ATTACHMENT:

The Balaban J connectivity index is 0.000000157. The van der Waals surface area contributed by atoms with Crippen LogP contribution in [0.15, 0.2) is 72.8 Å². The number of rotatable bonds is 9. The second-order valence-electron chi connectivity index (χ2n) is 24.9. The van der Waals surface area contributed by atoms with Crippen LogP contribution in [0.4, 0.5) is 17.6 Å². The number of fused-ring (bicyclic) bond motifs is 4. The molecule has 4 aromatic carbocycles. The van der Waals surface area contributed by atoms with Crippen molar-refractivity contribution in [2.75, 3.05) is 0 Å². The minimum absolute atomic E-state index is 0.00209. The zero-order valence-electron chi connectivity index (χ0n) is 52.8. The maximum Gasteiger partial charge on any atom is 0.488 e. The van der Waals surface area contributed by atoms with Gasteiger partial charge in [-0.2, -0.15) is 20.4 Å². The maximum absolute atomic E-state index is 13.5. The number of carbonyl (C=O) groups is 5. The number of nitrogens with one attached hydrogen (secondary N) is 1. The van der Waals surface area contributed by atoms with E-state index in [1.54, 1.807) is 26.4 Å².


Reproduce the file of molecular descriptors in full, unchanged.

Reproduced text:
The Balaban J connectivity index is 0.000000157. The van der Waals surface area contributed by atoms with Crippen LogP contribution in [0.15, 0.2) is 72.8 Å². The number of rotatable bonds is 9. The second-order valence-electron chi connectivity index (χ2n) is 24.9. The van der Waals surface area contributed by atoms with Crippen LogP contribution in [0.4, 0.5) is 17.6 Å². The number of fused-ring (bicyclic) bond motifs is 4. The molecule has 4 aromatic carbocycles. The van der Waals surface area contributed by atoms with Crippen molar-refractivity contribution in [2.75, 3.05) is 0 Å². The minimum absolute atomic E-state index is 0.00209. The zero-order valence-electron chi connectivity index (χ0n) is 52.8. The maximum Gasteiger partial charge on any atom is 0.488 e. The van der Waals surface area contributed by atoms with Gasteiger partial charge in [-0.2, -0.15) is 20.4 Å². The maximum absolute atomic E-state index is 13.5. The number of carbonyl (C=O) groups is 5. The number of nitrogens with one attached hydrogen (secondary N) is 1. The van der Waals surface area contributed by atoms with E-state index in [1.54, 1.807) is 26.4 Å².